I found this quote about Denali and found it strikingly prescient. I wanted to share it with you:
"Mt. McKinley National Park will always be unique and in a class by itself. It will never be over-run with the hordes of automobiles of the campers that are beginning to detract from the enjoyment of many of the other great national parks. Although the number of its visitors will increase annually as its fame spreads abroad, its isolation will always prevent it from becoming the Mecca of the jitney fleets and the crowds of summer campers, and will preserve it for the true lovers of nature and those who appreciate the primitive."
-George Lingo, Farthest North Collegian vol. VII #3
University of Alaska, Fairbanks
Tall, flat and wide
Before I arrived in Denali, I pictured deep canyons with narrow valleys. I learned upon arriving that my expectations were all wrong. Every thing is bigger, wider and taller than I imagined. Mountains are tallest. Valleys are widest. But rivers are not deepest. They are very shallow and are a lattice-work of meandering streams on a flat silty wide river bed. The ground is frozen almost all of the time, and therefore, water cannot cut deep gorges like it can in other parts of the world.
Nowhere that I have been on the North American continent have I seen more impressive and diverse wildlife in such profusion as at Denali National Park. It is one of the few places anywhere that the average visitor can realistically expect to see Caribou, Moose, Dall Sheep and Grizzly Bear all in the same day. Many also report sighting one of the several packs of Wolves which prowl the vast Denai expanse, although I was not personally so fortunate.
Smaller animals also abound in this harsh sub-arctic environment: fox, weasel, wolverine, lynx, marten, snowshoe hare, hoary marmot, red squirrel, arctic ground squirrel, pika, porcupine, beaver shrew, vole, and lemming. A total of 37 different species have been recorded within the park and preserve.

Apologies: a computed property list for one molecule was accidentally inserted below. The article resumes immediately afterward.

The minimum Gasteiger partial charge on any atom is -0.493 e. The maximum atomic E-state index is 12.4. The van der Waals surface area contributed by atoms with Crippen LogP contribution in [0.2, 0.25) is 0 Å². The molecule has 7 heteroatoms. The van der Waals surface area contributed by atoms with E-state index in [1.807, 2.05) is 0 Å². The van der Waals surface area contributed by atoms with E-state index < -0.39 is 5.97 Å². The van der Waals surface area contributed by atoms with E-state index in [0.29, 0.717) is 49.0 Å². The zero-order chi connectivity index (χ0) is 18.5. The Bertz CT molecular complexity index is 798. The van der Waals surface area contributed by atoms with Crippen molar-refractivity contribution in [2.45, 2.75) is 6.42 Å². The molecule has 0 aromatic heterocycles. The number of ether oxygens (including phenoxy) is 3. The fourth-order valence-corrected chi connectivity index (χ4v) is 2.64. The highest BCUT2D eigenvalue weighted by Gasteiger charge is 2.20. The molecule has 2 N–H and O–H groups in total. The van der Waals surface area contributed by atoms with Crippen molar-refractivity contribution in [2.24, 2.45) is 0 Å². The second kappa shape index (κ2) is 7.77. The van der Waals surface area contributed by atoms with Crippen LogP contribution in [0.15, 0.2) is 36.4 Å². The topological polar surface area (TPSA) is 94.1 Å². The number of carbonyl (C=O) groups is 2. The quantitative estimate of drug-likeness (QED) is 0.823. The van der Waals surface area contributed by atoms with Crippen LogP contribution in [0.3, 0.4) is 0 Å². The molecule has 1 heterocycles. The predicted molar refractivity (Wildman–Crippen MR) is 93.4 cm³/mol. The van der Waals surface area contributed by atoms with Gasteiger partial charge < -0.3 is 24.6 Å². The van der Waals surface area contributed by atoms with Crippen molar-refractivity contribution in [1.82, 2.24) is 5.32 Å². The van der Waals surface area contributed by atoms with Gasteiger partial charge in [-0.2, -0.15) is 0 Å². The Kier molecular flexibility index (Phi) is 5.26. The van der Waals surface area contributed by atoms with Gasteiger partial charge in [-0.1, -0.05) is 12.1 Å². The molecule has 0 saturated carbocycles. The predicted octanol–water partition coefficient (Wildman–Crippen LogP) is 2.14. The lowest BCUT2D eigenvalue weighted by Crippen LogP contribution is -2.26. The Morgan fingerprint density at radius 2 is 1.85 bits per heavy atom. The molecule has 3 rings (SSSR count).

Birdlife is also varied and interesting. Most of these birds migrate far from their winter feeding grounds in the south to mate and raise their young during the long summer days of Denali. Of the 159 species recorded a few one may see include: ptarmigan, golden eagle, spruce grouse, raven, magpie, gray jay, varied thrush and many more.
There are two ways to camp in the park.
(1) You can camp in an established camground such as Igloo, Riley Creek, or Wonder Lake. Check with the visitor center for availability. All of these are accessible from the main park road.
(2) You can get a backcountry permit for a particular zone in the park. There will be certain rules about where in this zone you can camp. For example, you have to be out of sight from the road, and you cannot camp right next to water. Each zone has a limited number of permits available. The visitor center will let you know what is available. Be sure to buy the topo maps there. You will need them. The backcountry is amazing, and I recommend camping there if you get the chance. The park will issue you a bear proof canister to stash your food. Camping out in this park is an experience of a lifetime. It is just you and your party, the scenery, and the wildlife. Waking up, getting out of that tent, and seeing caribou coming straight out of the fog towards the campsite. then, the fog suddenly lifts to reveal the mountain range and the nearby Muldrow Glacier.
The Visitor's Center is a good place to start and pick up information and brochures on Denali. There are 2 Visitor's Centers, one at the entrance of the park, the other at mile marker 66 (Eielson Visitor Center). You can watch a 15 minute film on Denali, talk with rangers, book shuttle or tour buses, join a ranger-led hike and purchase books and souvenirs. Can pay the park entrance fee here.
Admission to the Park - $5.00 per person, $10.00 per family. Admission price is included in Tundra Wilderness Tour but not the shuttle buses.